Figure 1-3 Flyback FET Q1 Current Waveform in CCM

Figure 1-5 Flyback Primary Inductor Np Current Waveform in CCM

Figure 1-7 Flyback Diode D1 Current Waveform in CCM

Low-power or low-output-current flyback converters are often designed to operate in discontinuous conduction mode (DCM) to minimize transformer size, weight, and cost. An additional benefit of this approach is that the RHPZ frequency moves to regions higher than 100 kHz, enabling higher regulation bandwidths than in CCM.

Equation 5 calculates the duty cycle in DCM.

Equation 5.

where

• ƒswitch is the switching frequency
• VIN is the input voltage
• VOUT is the output voltage
• Vƒ is the diode forward voltage
• IOUT is the output current
• Lp is the primary inductance of the coupled inductor

Figure 1-8 through Figure 1-13 show voltage and current waveforms in DCM for FET Q1, primary inductor Np, and diode D1 in a nonsynchronous flyback converter.

Figure 1-8 Flyback FET Q1 Voltage Waveform in DCM

Figure 1-10 Flyback Primary Inductor Np Voltage Waveform in DCM

Figure 1-12 Flyback Diode D1 Voltage Waveform in DCM

Figure 1-9 Flyback FET Q1 Current Waveform in DCM

Figure 1-11 Flyback Primary Inductor Np Current Waveform in DCM

Figure 1-13 Flyback Diode D1 Current Waveform in DCM

## Output Voltage Regulation Concepts

Depending on the application, there are two different options to feed back the isolated output voltage to the controller on the primary side:

• Secondary-side regulation (SSR), typically uses an optocoupler to transfer feedback information from the secondary to the primary side. Optocouplers have a limited bandwidth, which can affect the maximum achievable regulation bandwidth when the RHPZ frequency is rather high. Aging effects of the glass passivation in the optocoupler can be detrimental in certain applications. These applications then need to employ primary-side regulation or an isolated amplifier circuit.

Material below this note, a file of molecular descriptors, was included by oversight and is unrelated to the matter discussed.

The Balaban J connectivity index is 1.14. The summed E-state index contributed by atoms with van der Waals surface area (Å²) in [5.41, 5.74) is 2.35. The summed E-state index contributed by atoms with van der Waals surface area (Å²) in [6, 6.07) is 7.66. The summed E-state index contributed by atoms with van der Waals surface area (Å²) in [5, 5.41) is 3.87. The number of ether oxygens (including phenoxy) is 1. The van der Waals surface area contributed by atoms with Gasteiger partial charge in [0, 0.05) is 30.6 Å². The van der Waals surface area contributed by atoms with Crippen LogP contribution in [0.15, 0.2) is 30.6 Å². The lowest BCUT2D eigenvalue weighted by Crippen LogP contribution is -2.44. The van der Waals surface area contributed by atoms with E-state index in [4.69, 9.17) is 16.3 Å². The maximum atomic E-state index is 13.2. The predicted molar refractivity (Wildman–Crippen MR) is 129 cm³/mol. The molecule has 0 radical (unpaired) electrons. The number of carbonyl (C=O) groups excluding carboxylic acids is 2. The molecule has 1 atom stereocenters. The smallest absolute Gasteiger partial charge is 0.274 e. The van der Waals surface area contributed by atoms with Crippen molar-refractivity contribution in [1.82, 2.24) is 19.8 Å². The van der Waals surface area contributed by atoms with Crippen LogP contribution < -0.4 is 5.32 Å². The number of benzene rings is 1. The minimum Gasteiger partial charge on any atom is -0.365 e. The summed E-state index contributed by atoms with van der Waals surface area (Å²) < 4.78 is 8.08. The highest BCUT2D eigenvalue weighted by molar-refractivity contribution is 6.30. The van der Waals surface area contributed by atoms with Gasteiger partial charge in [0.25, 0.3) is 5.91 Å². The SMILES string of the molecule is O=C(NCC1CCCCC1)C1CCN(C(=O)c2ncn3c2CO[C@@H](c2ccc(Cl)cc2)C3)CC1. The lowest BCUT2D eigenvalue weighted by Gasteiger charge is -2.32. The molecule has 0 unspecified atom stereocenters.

• Primary-side regulation (PSR), relies on information being available on the primary side, such as the rectified voltage on an auxiliary flyback transformer winding. The regulation accuracy depends on the coupling between the secondary and auxiliary winding. A coupling coefficient of > 99% is advisable for good output regulation. The auxiliary winding can allow a minimum of 5 mA to 10 mA of load current for good noise immunity and good regulation. There are other concepts that analyze and use just the reflected voltage on the primary winding for regulation, making the auxiliary winding obsolete if the input can supply the controller in an efficient way. When using primary-side regulation, the voltage drop across the secondary rectifier changes with the load current. This effect is not compensated by the control IC unless the IC has a dedicated, integrated feature. TI has controllers that take the voltage sample at the end of the demagnetization time when the secondary current has ramped down to 0 A. This removes the effect of the diode voltage drop, since the diode is not conducting any current. A good, nonsynchronous primary-side regulation design without such a feature has a ±5% deviation of the output voltage across the load and input voltage range.

It is possible to generate multiple isolated outputs with a flyback by adding additional secondary windings to the coupled inductor. But if these multiple outputs are also isolated from each other, only one of them can be regulated properly. Choosing the winding with the highest current level for regulation is good practice for most designs to achieve satisfactory regulation results.

Using synchronous rectification for load currents over 2 A is advisable, especially when efficiency needs to be high or when external heat sinks need to be avoided. The synchronous rectifier can either be controlled from the primary side or use a self-driven concept, with the latter typically the more cost-effective option.